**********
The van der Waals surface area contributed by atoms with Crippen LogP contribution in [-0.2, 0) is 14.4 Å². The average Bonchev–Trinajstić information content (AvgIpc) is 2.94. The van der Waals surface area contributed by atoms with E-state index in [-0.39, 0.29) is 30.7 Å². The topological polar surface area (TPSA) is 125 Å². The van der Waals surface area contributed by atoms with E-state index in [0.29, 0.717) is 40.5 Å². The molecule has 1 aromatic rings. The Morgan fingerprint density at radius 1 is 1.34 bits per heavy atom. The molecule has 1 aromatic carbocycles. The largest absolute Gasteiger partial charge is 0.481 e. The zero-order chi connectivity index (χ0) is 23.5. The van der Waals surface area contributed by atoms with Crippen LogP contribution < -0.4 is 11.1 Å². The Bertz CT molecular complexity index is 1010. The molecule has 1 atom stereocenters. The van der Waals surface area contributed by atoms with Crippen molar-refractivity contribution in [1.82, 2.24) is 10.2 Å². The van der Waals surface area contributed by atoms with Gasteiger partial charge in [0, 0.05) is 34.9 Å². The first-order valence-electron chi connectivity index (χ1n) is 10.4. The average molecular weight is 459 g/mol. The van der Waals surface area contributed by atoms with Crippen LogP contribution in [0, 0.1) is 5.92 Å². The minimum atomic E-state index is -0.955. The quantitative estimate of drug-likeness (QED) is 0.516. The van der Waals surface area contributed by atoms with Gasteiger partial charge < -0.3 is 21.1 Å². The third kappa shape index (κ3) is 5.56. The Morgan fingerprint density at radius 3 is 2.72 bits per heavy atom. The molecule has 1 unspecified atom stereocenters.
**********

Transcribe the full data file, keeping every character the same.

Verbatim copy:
The van der Waals surface area contributed by atoms with Crippen LogP contribution in [-0.2, 0) is 14.4 Å². The average Bonchev–Trinajstić information content (AvgIpc) is 2.94. The van der Waals surface area contributed by atoms with E-state index in [-0.39, 0.29) is 30.7 Å². The topological polar surface area (TPSA) is 125 Å². The van der Waals surface area contributed by atoms with E-state index in [0.29, 0.717) is 40.5 Å². The molecule has 1 aromatic rings. The Morgan fingerprint density at radius 1 is 1.34 bits per heavy atom. The molecule has 1 aromatic carbocycles. The largest absolute Gasteiger partial charge is 0.481 e. The zero-order chi connectivity index (χ0) is 23.5. The van der Waals surface area contributed by atoms with Crippen LogP contribution < -0.4 is 11.1 Å². The Bertz CT molecular complexity index is 1010. The molecule has 1 atom stereocenters. The van der Waals surface area contributed by atoms with Crippen molar-refractivity contribution in [1.82, 2.24) is 10.2 Å². The van der Waals surface area contributed by atoms with Gasteiger partial charge in [0, 0.05) is 34.9 Å². The first-order valence-electron chi connectivity index (χ1n) is 10.4. The average molecular weight is 459 g/mol. The van der Waals surface area contributed by atoms with Crippen LogP contribution in [0, 0.1) is 5.92 Å². The minimum atomic E-state index is -0.955. The quantitative estimate of drug-likeness (QED) is 0.516. The van der Waals surface area contributed by atoms with Gasteiger partial charge < -0.3 is 21.1 Å². The third kappa shape index (κ3) is 5.56. The Morgan fingerprint density at radius 3 is 2.72 bits per heavy atom. The molecule has 1 unspecified atom stereocenters.